Let’s also be clear about what we mean by ‘simultaneous elections’. We can clean up the slate so that everything is synchronised. But, if we don’t prevent premature dissolution of Parliament and state assemblies, we will be stuck with the same problem again. That’s yet another reason why it cannot be delinked from broader electoral reform. There is a relevant quote from the Law Commission’s 170th Report: ‘This cycle of elections every year, and in the out of season, should be put an end to. We must go back to the situation where the elections to Lok Sabha and all the Legislative Assemblies are held at once. It is true that we cannot conceive or provide for all the situations and eventualities that may arise whetheron account of the use of Article 356 [which has come down substantially after the Supreme Court decision on SR Bommai vs Union of India] or for other reasons, yet the holding of a separate election to a Legislative Assembly should be an exception and not the rule. The rule ought to be one election once in five years for Lok Sabha and all the Legislative Assemblies.’
Other than what I said about synchronising public expenditure decisions, why do we want simultaneous elections? The Rajya Sabha Committee’s 79 Report succinctly lists out the reasons. ‘There are several justifications for holding simultaneous elections. Firstly, it would reduce the massive expenditure incurred for conduct of separate elections every year. …Secondly, elections lead to imposition of Model Code of Conduct (MCC) in the poll bound State/area. The imposition of MCC puts on hold the entire development programme and activities of the Union and State Governments in the poll bound State. It even affects the normal governance. Frequent elections lead to imposition of MCC over prolonged periods of time. This often leads to policy paralysis and governance deficit. Thirdly, frequent elections lead to disruption of normal public life and impact the functioning of essential services. Holding of political rallies disrupts road traffic and also leads to noise pollution. If simultaneous elections are held, this period of disruption would be limited to a certain pre-determined period of time. Lastly, it would free the crucial manpower which is often deployed for prolonged periods on election duties.’ The last mentioned includes those deployed for security. In our paper, we probed these reasons and generally agreed with them.
Now that simultaneous elections are being debated again, several political parties have opposed the idea. Note that the Rajya Sabha Committee also heard their views and was not persuaded otherwise. Perhaps that was because it was a Rajya Sabha Committee examining a more efficient electoral model for the Lok Sabha. The Lower House has 543 members. There are roughly 52 weeks in a year. Over a five-year period, suppose we elect about 108 MPs every year; that is, suppose we elect two Lok Sabha members every week. In other words, suppose we have a rolling system. Because one-third of Rajya Sabha members retire once every two years, the Upper House has an inherent stability. In the deliberately frivolous and extreme rolling model I suggested for the Lok Sabha, I wanted to stress the stability part, something I mentioned at the beginning of the column. We want to ensure the cycle doesn’t break again. What are the counter-arguments being made against simultaneous elections? It isn’t doable, operationally. The states have to be on board. Voter behaviour will be affected. Smaller parties will be adversely affected. I don’t attach too much importance to any of these counter-arguments. They are red herrings.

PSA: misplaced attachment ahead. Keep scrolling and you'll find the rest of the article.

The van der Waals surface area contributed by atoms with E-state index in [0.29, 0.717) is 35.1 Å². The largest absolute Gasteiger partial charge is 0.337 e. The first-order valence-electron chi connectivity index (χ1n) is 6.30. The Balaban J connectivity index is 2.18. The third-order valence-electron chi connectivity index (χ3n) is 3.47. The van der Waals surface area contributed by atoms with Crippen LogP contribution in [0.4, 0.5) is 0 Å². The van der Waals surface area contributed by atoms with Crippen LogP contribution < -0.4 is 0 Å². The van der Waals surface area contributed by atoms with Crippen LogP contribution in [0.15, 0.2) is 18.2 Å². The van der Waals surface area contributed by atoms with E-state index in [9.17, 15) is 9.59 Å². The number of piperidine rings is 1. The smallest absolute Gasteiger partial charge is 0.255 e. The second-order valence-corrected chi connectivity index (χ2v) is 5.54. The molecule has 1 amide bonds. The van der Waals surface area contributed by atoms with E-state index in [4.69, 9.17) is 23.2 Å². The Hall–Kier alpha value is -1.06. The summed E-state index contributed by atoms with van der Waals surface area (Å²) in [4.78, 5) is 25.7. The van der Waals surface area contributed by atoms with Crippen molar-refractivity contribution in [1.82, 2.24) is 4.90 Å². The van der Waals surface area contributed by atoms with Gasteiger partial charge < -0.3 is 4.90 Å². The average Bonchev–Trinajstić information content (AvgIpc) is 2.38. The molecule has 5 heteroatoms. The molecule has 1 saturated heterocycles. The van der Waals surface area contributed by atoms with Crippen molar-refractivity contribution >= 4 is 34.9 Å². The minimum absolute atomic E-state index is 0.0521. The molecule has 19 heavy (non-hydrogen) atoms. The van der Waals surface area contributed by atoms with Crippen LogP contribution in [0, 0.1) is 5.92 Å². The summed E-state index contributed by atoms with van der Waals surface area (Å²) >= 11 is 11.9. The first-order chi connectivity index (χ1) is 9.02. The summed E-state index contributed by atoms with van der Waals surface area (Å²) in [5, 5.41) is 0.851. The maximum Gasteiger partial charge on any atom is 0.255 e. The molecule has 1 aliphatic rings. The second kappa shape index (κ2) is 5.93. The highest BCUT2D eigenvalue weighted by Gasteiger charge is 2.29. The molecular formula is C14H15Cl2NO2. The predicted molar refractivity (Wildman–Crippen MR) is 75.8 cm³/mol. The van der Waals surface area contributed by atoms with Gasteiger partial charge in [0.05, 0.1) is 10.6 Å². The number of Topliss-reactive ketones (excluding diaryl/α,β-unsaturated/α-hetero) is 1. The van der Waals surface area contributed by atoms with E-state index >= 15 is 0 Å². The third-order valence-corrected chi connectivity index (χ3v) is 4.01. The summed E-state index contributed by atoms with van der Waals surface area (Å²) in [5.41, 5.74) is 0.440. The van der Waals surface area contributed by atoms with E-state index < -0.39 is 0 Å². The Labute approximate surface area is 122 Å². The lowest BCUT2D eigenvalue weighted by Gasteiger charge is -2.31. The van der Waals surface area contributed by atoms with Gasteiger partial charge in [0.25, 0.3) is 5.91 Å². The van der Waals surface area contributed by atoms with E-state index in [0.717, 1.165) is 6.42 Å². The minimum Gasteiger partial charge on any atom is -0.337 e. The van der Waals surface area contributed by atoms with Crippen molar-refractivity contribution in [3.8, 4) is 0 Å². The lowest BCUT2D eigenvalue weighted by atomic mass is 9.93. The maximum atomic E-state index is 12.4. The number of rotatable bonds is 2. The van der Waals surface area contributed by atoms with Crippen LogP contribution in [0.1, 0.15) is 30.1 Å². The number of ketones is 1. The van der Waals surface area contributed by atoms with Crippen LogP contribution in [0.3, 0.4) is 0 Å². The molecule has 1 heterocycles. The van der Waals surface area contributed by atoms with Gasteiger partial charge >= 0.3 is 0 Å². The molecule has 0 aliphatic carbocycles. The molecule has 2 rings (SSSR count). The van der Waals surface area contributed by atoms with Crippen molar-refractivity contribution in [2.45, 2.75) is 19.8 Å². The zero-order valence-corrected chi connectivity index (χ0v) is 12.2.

If we agree this is a good idea, and we should, we need to debate how this can be brought about, and yes, it isn’t easy. However, that doesn’t mean we shouldn’t debate it. How will terms of assemblies and the Lok Sabha be synchronised for the first time? Will it be feasible to extend or curtail the existing terms of some assemblies to facilitate this? What happens if the ruling party or coalition loses its majority mid-term, either in the Lok Sabha or in an assembly? (For instance, one can insist that a no-confidence motion against an outgoing government must be accompanied by a confidence motion in favour of an incoming alternative.) Should Lok Sabha and assembly terms be fixed? Is it feasible for the Election Commission to conduct elections on such a massive scale, considering the logistics, security and manpower resource requirements? How does one bring in state Election Commissions and local-body elections? Solutions can be found, provided we are willing to discuss and debate the idea.